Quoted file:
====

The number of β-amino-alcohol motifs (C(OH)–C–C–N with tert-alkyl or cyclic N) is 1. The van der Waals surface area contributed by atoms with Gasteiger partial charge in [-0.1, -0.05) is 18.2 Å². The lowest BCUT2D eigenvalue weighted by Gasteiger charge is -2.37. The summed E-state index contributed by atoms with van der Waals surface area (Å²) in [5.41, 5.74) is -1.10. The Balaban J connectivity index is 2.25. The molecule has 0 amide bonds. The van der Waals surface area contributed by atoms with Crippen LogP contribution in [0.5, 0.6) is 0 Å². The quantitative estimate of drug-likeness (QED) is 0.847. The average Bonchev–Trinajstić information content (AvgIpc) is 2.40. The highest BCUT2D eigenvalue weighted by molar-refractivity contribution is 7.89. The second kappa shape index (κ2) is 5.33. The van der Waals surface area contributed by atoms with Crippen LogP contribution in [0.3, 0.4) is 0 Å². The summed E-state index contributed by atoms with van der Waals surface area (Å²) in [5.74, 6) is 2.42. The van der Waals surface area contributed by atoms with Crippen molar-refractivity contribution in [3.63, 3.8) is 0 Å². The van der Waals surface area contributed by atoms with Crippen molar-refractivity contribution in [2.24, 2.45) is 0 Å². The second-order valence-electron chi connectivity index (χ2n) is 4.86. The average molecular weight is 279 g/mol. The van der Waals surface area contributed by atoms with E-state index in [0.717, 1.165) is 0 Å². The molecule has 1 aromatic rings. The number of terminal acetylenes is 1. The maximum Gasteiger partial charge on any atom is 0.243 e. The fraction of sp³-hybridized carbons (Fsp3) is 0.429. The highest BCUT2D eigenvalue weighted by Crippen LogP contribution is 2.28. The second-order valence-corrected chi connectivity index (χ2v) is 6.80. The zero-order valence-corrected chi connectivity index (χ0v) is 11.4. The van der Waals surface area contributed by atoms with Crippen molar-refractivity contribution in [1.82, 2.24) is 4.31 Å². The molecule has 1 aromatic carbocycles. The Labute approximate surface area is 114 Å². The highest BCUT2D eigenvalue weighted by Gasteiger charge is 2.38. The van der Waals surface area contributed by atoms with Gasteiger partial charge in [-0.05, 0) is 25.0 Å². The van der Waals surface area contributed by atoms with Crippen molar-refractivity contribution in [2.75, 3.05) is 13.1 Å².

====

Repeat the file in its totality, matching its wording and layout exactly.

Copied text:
The number of β-amino-alcohol motifs (C(OH)–C–C–N with tert-alkyl or cyclic N) is 1. The van der Waals surface area contributed by atoms with Gasteiger partial charge in [-0.1, -0.05) is 18.2 Å². The lowest BCUT2D eigenvalue weighted by Gasteiger charge is -2.37. The summed E-state index contributed by atoms with van der Waals surface area (Å²) in [5.41, 5.74) is -1.10. The Balaban J connectivity index is 2.25. The molecule has 0 amide bonds. The van der Waals surface area contributed by atoms with Crippen LogP contribution in [0.5, 0.6) is 0 Å². The quantitative estimate of drug-likeness (QED) is 0.847. The average Bonchev–Trinajstić information content (AvgIpc) is 2.40. The highest BCUT2D eigenvalue weighted by molar-refractivity contribution is 7.89. The second kappa shape index (κ2) is 5.33. The van der Waals surface area contributed by atoms with Crippen LogP contribution in [0.3, 0.4) is 0 Å². The summed E-state index contributed by atoms with van der Waals surface area (Å²) in [5.74, 6) is 2.42. The van der Waals surface area contributed by atoms with Crippen molar-refractivity contribution in [3.63, 3.8) is 0 Å². The van der Waals surface area contributed by atoms with Crippen molar-refractivity contribution in [2.24, 2.45) is 0 Å². The second-order valence-electron chi connectivity index (χ2n) is 4.86. The average molecular weight is 279 g/mol. The van der Waals surface area contributed by atoms with E-state index in [0.717, 1.165) is 0 Å². The molecule has 1 aromatic rings. The number of terminal acetylenes is 1. The maximum Gasteiger partial charge on any atom is 0.243 e. The fraction of sp³-hybridized carbons (Fsp3) is 0.429. The highest BCUT2D eigenvalue weighted by Crippen LogP contribution is 2.28. The second-order valence-corrected chi connectivity index (χ2v) is 6.80. The zero-order valence-corrected chi connectivity index (χ0v) is 11.4. The van der Waals surface area contributed by atoms with Crippen molar-refractivity contribution in [1.82, 2.24) is 4.31 Å². The molecule has 1 aromatic carbocycles. The Labute approximate surface area is 114 Å². The highest BCUT2D eigenvalue weighted by Gasteiger charge is 2.38. The van der Waals surface area contributed by atoms with Gasteiger partial charge in [-0.05, 0) is 25.0 Å². The van der Waals surface area contributed by atoms with Crippen molar-refractivity contribution in [2.75, 3.05) is 13.1 Å².